• Measuring Outside Mounts: The diagram or template should be made large enough to completely cover the window. Outside mounts are made exactly to the measurements specified.
  • Measuring Angles and Triangles: Measure all sides to ensure accuracy. Slope angles must be measured in degrees using a protractor. A template is required.
  • Measuring Arches, Circles, and Quarter Circles: Measure the height at its tallest point, and then measure the width. A template is required for all imperfect arches and quarter circles.
  • Measuring Hexagons and Octagons: Measure the window height and width appropriately for an inside or outside mount. Measure the width at the shade’s widest point. Measure and indicate top rail and bottom rail width. A template is required for all hexagons and octagons.
  • Measuring Trapezoids: Measure the window height, the top and bottom widths, and the length of the sloped side(s). Measure what the width reduction of the shorter rail will be on each side. The maximum differential is 9” per side. A template is required for all trapezoids.

Glossary

  • Perfect Arch: A perfect arch is twice as wide as it is high. Perfect arches are available in movable and stationary styles. Arches can pivot to the left or right or up and down.
  • Imperfect Arch: An imperfect arch has a width which does not equal two times the height. Even the smallest fraction of a difference will qualify an arch as imperfect. Imperfect arches are available in movable and stationary styles.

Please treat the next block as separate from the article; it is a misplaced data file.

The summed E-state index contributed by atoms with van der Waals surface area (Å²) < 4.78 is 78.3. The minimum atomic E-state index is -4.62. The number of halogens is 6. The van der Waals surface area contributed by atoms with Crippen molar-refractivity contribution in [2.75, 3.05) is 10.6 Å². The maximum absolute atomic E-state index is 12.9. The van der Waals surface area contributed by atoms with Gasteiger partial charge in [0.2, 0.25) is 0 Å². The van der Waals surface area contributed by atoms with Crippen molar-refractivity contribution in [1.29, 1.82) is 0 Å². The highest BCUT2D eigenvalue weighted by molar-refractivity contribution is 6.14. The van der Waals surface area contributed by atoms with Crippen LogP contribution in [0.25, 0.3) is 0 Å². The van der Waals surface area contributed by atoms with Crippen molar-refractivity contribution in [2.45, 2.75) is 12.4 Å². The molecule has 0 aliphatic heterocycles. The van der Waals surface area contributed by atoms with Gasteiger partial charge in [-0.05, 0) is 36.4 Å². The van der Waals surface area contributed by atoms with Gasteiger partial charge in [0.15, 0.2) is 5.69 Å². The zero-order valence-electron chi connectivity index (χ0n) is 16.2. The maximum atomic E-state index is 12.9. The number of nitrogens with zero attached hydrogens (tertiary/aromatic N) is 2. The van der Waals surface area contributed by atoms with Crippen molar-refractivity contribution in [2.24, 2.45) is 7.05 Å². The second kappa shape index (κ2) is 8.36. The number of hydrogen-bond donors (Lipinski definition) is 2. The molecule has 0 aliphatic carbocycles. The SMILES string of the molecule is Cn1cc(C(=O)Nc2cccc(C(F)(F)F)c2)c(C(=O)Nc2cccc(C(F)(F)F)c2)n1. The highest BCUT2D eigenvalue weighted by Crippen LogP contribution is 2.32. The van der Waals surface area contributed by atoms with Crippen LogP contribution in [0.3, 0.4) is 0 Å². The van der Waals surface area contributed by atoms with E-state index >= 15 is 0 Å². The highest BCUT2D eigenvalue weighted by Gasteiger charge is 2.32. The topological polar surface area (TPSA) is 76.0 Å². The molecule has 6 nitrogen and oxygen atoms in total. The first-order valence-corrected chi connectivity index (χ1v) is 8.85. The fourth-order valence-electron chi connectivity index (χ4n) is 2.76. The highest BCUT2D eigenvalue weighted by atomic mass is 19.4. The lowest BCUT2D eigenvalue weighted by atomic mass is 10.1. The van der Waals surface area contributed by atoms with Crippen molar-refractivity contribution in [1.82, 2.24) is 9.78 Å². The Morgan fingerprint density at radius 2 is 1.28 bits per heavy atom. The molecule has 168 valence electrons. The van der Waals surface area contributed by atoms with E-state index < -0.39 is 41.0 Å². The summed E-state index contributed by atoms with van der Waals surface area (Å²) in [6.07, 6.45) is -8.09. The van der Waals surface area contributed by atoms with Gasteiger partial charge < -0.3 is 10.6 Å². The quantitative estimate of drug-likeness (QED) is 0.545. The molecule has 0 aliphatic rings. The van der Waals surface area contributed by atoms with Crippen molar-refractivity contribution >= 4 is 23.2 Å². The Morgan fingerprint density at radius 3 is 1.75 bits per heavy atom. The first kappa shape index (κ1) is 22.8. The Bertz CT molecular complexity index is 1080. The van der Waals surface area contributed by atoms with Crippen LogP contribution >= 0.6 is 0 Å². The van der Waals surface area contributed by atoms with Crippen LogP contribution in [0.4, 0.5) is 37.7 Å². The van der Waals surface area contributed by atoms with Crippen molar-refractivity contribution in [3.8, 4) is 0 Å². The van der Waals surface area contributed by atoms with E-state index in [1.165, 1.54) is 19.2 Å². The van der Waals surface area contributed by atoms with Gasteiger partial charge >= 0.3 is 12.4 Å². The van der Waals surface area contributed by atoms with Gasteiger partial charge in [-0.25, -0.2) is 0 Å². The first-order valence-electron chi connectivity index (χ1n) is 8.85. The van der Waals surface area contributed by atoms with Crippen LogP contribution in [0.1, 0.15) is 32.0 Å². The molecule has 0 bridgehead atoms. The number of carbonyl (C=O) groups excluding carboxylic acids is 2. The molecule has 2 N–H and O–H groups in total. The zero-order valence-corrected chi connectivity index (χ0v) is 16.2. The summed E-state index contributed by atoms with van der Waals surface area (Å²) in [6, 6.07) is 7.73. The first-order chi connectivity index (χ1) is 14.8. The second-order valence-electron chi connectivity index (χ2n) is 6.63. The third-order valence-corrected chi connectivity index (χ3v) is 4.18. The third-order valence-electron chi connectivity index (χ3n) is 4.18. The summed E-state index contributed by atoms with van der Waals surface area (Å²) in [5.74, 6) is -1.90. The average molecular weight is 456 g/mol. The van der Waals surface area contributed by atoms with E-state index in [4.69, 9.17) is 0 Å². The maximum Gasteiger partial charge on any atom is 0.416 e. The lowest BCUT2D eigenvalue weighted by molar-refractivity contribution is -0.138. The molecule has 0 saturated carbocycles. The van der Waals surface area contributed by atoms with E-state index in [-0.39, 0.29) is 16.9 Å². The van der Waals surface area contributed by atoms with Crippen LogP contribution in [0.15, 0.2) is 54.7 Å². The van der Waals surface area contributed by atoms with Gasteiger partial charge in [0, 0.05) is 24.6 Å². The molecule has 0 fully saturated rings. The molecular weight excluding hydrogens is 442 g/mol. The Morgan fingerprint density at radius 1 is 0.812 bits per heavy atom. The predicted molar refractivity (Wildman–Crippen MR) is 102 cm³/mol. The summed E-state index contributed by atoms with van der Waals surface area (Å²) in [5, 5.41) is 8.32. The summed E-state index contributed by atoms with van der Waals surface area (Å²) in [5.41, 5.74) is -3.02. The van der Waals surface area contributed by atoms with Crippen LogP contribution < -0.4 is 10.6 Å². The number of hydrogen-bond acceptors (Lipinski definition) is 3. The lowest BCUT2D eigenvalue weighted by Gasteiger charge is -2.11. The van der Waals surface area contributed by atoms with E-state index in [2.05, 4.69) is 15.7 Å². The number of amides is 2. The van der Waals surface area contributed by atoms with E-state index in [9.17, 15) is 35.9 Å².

• Stationary Arch: A stationary arch is a fixed, non-movable arch which has a stationary rail at the bottom of the material to provide a complete look. A stationary arch is available with perfect or imperfect arches and can be made in a variety of styles and colors.
  • Moveable Arch: A moveable arch must be mounted inside the window frame. A depth of at least 2” is required to mount properly.
  • Sunset Arch: A sunset arch is a top down style moveable arch and has horizontal pleats which stack at the bottom on a stationary rail. The blind is operated up and down by a continuous cord that runs through the blind.
  • Starburst Arch: A starburst arch is a fan fold style moveable arch. A starburst movable arch is mounted on a bottom rail which provides the stability for the arch to move open from side to side.
  • Quarter Arch: A quarter arch is shaped like a ¼ of a circle, or 90 degrees. It is straight on two sides (the bottom and either the left or right side) and completely rounded on the third side.
  • Elliptical Arch: An elliptical arch is two quarter circles joined to each end of a false ellipse.
  • Eyebrow Arch: An eyebrow arch is named after its resemblance to the narrowness of an eyebrow.
  • Palladium Arch: A palladium arch is one of the most common shapes for imperfect arches. The shape is similar to that of an eyebrow arch, but the bottom is slightly more elongated.
  • Bullet Shaped Arch: A bullet shaped arch is named after its resemblance to a bullet. The shape is similar to a palladium arch, but even more elongated at the bottom.
  • Arch over Standard: Arch over Standard combines a fixed arch top with an operable standard shade below. The arch is attached directly to the top of the standard’s headrail, eliminating any possible light gaps between the two shades.
  • Trapezoid: A trapezoid is a four-sided window where at least two of the angles are not right angles. Trapezoid blinds must open toward the longer rail. With top down trapezoids, mounting brackets are required for the bottom rail as well as the headrail.
  • Hexagon: A hexagon has six equal sides. Hexagon blinds open at the widest part of the shade.
  • Octagon: An octagon has eight equal sides. Octagon blinds open up to the widest part of the shade.